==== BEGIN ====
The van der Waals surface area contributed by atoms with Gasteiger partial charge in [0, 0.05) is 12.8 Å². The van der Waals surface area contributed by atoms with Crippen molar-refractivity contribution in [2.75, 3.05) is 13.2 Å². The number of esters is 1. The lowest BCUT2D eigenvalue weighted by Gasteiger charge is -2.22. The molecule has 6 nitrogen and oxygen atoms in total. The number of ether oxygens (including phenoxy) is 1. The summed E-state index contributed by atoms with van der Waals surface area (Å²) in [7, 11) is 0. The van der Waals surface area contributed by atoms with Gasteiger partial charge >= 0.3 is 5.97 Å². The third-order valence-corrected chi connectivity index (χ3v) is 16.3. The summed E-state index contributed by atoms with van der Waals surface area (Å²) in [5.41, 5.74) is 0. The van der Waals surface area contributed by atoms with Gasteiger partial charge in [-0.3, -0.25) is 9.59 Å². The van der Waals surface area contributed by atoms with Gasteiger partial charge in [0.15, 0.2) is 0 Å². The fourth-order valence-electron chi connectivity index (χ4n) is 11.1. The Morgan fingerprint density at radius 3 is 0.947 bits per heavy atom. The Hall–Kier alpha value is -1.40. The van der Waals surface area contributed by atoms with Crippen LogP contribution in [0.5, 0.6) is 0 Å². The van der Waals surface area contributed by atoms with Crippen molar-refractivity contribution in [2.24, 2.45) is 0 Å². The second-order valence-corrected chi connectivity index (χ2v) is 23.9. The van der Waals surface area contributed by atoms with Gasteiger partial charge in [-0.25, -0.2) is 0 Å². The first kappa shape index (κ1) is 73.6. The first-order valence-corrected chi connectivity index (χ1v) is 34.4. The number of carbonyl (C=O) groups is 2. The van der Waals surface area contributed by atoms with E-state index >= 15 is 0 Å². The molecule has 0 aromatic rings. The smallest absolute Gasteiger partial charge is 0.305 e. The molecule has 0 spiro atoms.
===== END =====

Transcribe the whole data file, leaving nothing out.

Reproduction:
The van der Waals surface area contributed by atoms with Gasteiger partial charge in [0, 0.05) is 12.8 Å². The van der Waals surface area contributed by atoms with Crippen molar-refractivity contribution in [2.75, 3.05) is 13.2 Å². The number of esters is 1. The lowest BCUT2D eigenvalue weighted by Gasteiger charge is -2.22. The molecule has 6 nitrogen and oxygen atoms in total. The number of ether oxygens (including phenoxy) is 1. The summed E-state index contributed by atoms with van der Waals surface area (Å²) in [7, 11) is 0. The van der Waals surface area contributed by atoms with Gasteiger partial charge >= 0.3 is 5.97 Å². The third-order valence-corrected chi connectivity index (χ3v) is 16.3. The summed E-state index contributed by atoms with van der Waals surface area (Å²) in [5.41, 5.74) is 0. The van der Waals surface area contributed by atoms with Gasteiger partial charge in [-0.3, -0.25) is 9.59 Å². The van der Waals surface area contributed by atoms with Gasteiger partial charge in [0.15, 0.2) is 0 Å². The fourth-order valence-electron chi connectivity index (χ4n) is 11.1. The Morgan fingerprint density at radius 3 is 0.947 bits per heavy atom. The Hall–Kier alpha value is -1.40. The van der Waals surface area contributed by atoms with Crippen LogP contribution in [0.5, 0.6) is 0 Å². The van der Waals surface area contributed by atoms with Crippen molar-refractivity contribution in [2.24, 2.45) is 0 Å². The second-order valence-corrected chi connectivity index (χ2v) is 23.9. The van der Waals surface area contributed by atoms with Gasteiger partial charge in [-0.25, -0.2) is 0 Å². The first kappa shape index (κ1) is 73.6. The first-order valence-corrected chi connectivity index (χ1v) is 34.4. The number of carbonyl (C=O) groups is 2. The van der Waals surface area contributed by atoms with E-state index >= 15 is 0 Å². The molecule has 0 aromatic rings. The smallest absolute Gasteiger partial charge is 0.305 e. The molecule has 0 spiro atoms.